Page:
Forthwith there was heard a great buzzing in the air, and a swarm of black bees came flying toward her. "Nothing that I know of," answered the Woodman; but the Scarecrow, who had been trying to think, but could not because his head was stuffed with straw, said, quickly, "Oh, yes; you can save our friend, the Cowardly Lion, who is asleep in the poppy bed."

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In The Wizard of Oz, The Wizard's character is similar to that found in the earlier books: a bumbling humbug. He was played by actor Frank Morgan who also played several other roles in the movie including Professor Marvel (the mysterious traveling fortune-teller who Dorothy meets in Kansas with.. The King Crow flew at the Scarecrow, who caught it by the head and twisted its neck until it died. And then another crow flew at him, and the Scarecrow twisted its neck also. There were forty crows, and forty times the Scarecrow twisted a neck, until at last all were lying dead beside him. Then he called to his companions to rise, and again they went upon their journey. The little girl, seeing she had lost one of her pretty shoes, grew angry, and said to the Witch, "Give me back my shoe!"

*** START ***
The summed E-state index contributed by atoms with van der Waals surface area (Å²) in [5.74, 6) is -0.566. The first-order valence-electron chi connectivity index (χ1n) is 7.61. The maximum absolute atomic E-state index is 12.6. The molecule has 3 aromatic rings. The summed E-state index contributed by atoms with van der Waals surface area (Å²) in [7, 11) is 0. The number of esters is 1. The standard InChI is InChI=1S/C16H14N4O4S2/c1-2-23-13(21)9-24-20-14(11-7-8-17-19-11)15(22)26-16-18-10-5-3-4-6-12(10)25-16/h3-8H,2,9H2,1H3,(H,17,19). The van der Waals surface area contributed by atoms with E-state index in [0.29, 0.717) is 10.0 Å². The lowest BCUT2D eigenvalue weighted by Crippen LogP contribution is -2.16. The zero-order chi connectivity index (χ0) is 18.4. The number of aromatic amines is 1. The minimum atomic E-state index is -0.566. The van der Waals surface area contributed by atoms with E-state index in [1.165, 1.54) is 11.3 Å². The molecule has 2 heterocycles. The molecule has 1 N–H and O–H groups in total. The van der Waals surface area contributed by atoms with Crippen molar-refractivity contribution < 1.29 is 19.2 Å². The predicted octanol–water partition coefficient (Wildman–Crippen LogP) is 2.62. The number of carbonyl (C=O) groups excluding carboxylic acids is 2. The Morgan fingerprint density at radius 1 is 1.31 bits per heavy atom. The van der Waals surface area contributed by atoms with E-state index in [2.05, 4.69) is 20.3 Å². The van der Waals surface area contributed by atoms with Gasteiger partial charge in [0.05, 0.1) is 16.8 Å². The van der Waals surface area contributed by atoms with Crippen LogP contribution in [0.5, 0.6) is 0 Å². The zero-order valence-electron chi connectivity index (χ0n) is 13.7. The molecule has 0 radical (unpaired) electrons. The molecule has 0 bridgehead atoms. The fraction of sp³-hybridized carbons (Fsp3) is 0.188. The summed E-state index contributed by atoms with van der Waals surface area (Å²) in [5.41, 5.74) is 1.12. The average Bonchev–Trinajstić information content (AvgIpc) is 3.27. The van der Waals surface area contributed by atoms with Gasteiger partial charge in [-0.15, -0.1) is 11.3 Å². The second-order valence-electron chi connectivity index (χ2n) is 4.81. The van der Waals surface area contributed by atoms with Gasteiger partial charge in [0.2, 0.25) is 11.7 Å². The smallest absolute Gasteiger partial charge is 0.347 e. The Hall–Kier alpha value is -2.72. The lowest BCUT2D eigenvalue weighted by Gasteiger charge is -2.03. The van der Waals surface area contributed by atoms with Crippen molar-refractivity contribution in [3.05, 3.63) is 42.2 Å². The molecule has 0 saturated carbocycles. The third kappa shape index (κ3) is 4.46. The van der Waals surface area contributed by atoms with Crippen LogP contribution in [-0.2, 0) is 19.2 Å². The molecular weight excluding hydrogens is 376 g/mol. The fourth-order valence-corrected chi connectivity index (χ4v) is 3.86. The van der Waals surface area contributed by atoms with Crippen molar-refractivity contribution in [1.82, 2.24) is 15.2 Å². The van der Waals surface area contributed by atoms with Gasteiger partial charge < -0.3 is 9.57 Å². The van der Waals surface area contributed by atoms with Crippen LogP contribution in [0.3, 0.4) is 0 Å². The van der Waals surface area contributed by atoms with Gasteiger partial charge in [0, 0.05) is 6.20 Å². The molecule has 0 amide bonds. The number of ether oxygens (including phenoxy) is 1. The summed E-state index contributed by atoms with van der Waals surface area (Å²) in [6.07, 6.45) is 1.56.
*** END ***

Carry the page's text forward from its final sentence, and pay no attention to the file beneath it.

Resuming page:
The Scarecrow and the Tin Woodman were rather frightened at first, for they remembered how badly the Winged Monkeys had treated them before; but they saw that no harm was intended, so they rode through the air quite cheerfully, and had a fine time looking at the pretty gardens and woods far below them. After a few hours the road began to be rough, and the walking grew so difficult that the Scarecrow often stumbled over the yellow bricks, which were here very uneven. Sometimes, indeed, they were broken or missing altogether, leaving holes that Toto jumped across and Dorothy walked around. As for the Scarecrow, having no brains, he walked straight ahead, and so stepped into the holes and fell at full length on the hard bricks. It never hurt him, however, and Dorothy would pick him up and set him upon his feet again, while he joined her in laughing merrily at his own mishap. The woman now gave Dorothy a bed to sleep in, and Toto lay down beside her, while the Lion guarded the door of her room so she might not be disturbed. The Scarecrow and the Tin Woodman stood up in a corner and kept quiet all night, although of course they could not sleep.